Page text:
A top-tier issue in this year’s session of the Mississippi Legislature – the first pay raise for the state’s teachers in seven years – will be front and center this week.
A House bill with the first installment of a $4,250 raise over four years must make it out of two Senate committees in some form by Tuesday to survive. Lt. Gov. Tate Reeves, the Senate’s presiding officer, is expected to reveal his own teacher pay plan today, which likely will be proposed as a substitute for the House bill.
The important thing at this point is to keep a legislative vehicle alive. The Senate and House versions surely will be different, but a compromise can be worked out later in the session. It’s past time to get Mississippi’s perennially low-paid teachers closer to neighboring states and the Southeastern average, which for decades has been an elusive goal for the state.
Two other innovative legislative proposals face the same Tuesday deadline – extending statewide the community college tuition assistance plan prevalent in Northeast Mississippi and allowing school districts to apply for release from some state regulations in order to experiment with ways to improve academic performance and close racial and economic achievement gaps. Both of these bills merit approval.
But the overarching K-12 education issue of this session is funding. The House has passed a bill that keeps funding basically the same for next school year as this year for general school operations, and that’s $265 million short of what the formula in state law requires. It also will add to the more than $1.2 billion the state’s schools have been shorted since the Mississippi Adequate Education Program was last fully funded in fiscal year 2008.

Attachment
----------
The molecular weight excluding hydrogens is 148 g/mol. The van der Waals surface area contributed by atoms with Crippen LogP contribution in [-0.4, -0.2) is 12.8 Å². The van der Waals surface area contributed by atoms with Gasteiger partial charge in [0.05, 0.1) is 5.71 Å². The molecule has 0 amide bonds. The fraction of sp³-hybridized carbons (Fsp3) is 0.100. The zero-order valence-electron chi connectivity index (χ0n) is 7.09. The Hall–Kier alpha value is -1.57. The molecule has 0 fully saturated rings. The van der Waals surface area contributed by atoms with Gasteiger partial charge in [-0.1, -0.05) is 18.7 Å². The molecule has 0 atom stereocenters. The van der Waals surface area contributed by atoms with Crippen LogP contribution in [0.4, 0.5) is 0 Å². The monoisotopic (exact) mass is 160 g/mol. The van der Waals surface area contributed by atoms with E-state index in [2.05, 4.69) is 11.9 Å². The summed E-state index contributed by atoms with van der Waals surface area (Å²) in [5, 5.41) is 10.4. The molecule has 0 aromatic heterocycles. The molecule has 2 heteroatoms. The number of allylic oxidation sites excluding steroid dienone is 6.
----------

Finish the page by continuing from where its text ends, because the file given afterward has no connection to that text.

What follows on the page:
Lawmakers simply can’t continue to ignore the real ramifications of underfunding on local school districts and taxpayers. Elsewhere on this page, a letter from Oxford School Board members notes that their district as been shorted $8.4 million since 2008. Tupelo Superintendent Gearl Loden has said that this year alone the impact of underfunding on his district is $4 million. That’s a lot of teachers and academic resources lost.
The bad economy of recent years was a legitimate excuse for a while, but with Mississippi’s economy on the upswing and revenues rising it’s past time to make more progress toward full funding of MAEP – while at the same time getting teachers off their perennial status of next-to-last or last in the nation in pay. Both actions are necessary for Mississippi to overcome its historic legacy of undervaluing education.